Have your say on our budget - consultation on 2023/24 proposals

A consultation has opened on Manchester City Council’s budget for the next financial year, from 1 April 2023 to 31 March.

The Council is inviting the views of residents to help shape decisions which need to be taken around savings and Council Tax increases. People who live in Manchester can visit www.manchester.gov.uk/budget to take part and find out more. 


The predicted position 

In common with local authorities across the country, the Council is facing a shortfall between the amount of money required to run services and the amount of money available. This is forecast at £28million in 2023/24, rising to £96million by 2025/26. 

Huge inflation pressures have meant rising costs across the board – leaving our expected inflation and utilities costs over the next two years alone £42million higher than reasonably anticipated. 

The Council’s commercial income has also been badly hit by the lingering impacts of the Covid pandemic. 

Despite lobbying, we are not expecting any more funding from the government to help with these unprecedented impacts and the wider economic backdrop remains volatile. 

This comes on top of more than a decade of cuts in our central government funding, in which Manchester has been one of the hardest hit places in the country. 


Council Tax 

The forecast budget position is based on a proposed council tax increase of 1.99% - to invest in services to support residents through the cost-of-living crisis and deliver on residents' priorities - and 1% precept to support adult social care. This is still considerably below inflation and would be a much lower increase than for other household bills. 

We are concerned about the cost-of-living crisis affecting residents, which is why we unveiled an £8million support package for residents this year and plan to invest an extra £3.5m in targeted anti-poverty measures in next year’s budget. However, the desire to minimise council tax increases has to be balanced against the need to fund essential services which support Manchester people, especially those who are struggling the most. 

In short, the less council tax goes up, the more cuts will have to be found on top of the savings already being put forward. Manchester people on the lowest incomes get help through our Council Tax Support scheme. 


Making the most of what we’ve got 


For all these challenges, we have been continuing to deliver on what residents told us were their priorities. This includes overseeing the creation of 1,000 affordable homes a year and tackling homelessness, promoting a healthier and happier city, tackling inequalities and creating vibrant neighbourhoods where people want to live – all while leading the drive towards becoming a net zero carbon city by 2038 or earlier. 

We are also focused on getting the basics right – from emptying bins to maintaining parks, libraries, leisure facilities and roads, while improving options for walking and cycling. 

Sound financial management has left us in better shape than some local authorities but we are still having to make significant cuts.  

It is planned to use around £16m a year of our reserves – which cannot be used simply to plug the funding gap - to smooth the impacts of savings by providing temporary support to enable longer-term savings to be delivered. The scale of savings being proposed over the next three years – relative to the size of our revenue budget (c.£690million a year) - is not as large as elsewhere.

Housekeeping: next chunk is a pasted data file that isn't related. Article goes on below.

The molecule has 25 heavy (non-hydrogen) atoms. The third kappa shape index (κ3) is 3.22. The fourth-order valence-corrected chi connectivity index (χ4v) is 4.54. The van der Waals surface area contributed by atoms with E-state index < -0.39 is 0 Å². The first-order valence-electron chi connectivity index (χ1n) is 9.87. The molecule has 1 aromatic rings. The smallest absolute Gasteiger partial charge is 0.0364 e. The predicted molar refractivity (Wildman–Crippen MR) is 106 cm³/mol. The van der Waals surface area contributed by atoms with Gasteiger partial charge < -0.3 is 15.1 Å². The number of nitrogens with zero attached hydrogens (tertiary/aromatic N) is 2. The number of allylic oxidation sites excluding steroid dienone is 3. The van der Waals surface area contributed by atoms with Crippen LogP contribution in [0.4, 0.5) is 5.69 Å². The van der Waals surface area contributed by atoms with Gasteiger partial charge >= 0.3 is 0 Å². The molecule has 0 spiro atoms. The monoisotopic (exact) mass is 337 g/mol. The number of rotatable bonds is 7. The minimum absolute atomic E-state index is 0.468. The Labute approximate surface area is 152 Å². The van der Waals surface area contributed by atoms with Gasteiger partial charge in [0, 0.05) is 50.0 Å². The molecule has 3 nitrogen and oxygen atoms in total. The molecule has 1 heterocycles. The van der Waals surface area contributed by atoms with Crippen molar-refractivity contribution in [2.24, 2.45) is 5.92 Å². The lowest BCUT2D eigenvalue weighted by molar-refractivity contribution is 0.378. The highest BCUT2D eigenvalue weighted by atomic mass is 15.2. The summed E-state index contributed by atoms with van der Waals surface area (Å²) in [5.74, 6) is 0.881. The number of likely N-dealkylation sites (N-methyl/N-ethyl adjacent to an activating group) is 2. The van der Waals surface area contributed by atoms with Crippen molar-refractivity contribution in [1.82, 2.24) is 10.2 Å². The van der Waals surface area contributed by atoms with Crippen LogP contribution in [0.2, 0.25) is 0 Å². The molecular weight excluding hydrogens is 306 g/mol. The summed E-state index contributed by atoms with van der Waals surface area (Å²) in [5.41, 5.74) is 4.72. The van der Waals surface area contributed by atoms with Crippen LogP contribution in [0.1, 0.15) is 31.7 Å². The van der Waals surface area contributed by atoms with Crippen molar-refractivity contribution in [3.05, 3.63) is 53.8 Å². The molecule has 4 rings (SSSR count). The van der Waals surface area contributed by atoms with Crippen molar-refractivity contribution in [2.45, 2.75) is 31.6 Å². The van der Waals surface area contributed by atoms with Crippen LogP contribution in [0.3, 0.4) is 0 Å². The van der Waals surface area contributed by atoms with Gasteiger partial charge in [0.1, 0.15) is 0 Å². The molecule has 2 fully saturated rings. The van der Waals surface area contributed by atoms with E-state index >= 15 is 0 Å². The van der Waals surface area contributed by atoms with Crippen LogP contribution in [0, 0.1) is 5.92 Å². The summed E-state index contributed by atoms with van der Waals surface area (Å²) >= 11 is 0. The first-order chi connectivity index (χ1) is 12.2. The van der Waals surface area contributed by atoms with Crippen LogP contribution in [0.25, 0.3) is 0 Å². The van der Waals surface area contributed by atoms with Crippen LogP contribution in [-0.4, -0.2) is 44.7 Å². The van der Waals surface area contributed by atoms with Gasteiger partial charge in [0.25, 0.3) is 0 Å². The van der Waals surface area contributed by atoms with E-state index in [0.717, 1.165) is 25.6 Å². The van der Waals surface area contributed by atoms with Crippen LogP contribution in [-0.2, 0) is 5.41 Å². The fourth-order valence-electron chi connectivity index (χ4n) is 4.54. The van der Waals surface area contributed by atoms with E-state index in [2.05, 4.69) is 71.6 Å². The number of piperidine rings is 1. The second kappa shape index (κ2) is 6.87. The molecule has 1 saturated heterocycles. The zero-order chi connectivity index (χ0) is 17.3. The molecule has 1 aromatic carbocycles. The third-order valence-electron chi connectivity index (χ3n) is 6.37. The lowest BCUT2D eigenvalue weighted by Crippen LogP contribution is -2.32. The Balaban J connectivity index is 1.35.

However, a budget gap of £37m remains for 2024/25 and work is starting on the difficult decisions we are going to need to make for the budget in that year. 


Proposed savings 

Officers have so far identified a range of proposed savings totalling £42.3million over the next three years, 2023/24 to 2025/26. Further savings, which will be the subject of future consultation, will need to be brought forward to address the full shortfall. 

As far as possible, these are designed to protect the delivery of council priorities and consist mostly of efficiency savings and income-generation measures, with service reductions only as a last resort. Further details of proposed savings can be found at www.manchester.gov.uk/budget 

The consultation runs until 7 January 2023. 


Councillor Rabnawaz Akbar, Executive Member for Finance, said:

“Every budget since 2010 has been a difficult balancing act and this one is no different. We have to ensure we are delivering on Manchester people’s priorities and supporting those who are most vulnerable while coping with reduced Government funding and increasing pressures such as inflation which the funding we receive has not kept pace with. We are also very conscious of the cost of living crisis and providing the right targeted support to those who are struggling the most.  


“People’s views and a refreshed understanding of their priorities will help us ensure we get that balance right.”  


Council Leader Cllr Bev Craig said:

"Over the last 12 years we have had to make £428m of savings to cope with Government funding cuts and unavoidable cost pressures such as inflation and a growing population. Even if we'd had only the average council funding cut we would be £77m a year better off. Despite this we have prioritised the services which Manchester people have told us are the most important.  


"Long term planning and this clear focus on residents' priorities has enabled us to navigate our way through successive challenging budgets while still moving the city forwards and protecting the most vulnerable.  The latest budget will be no exception.” 

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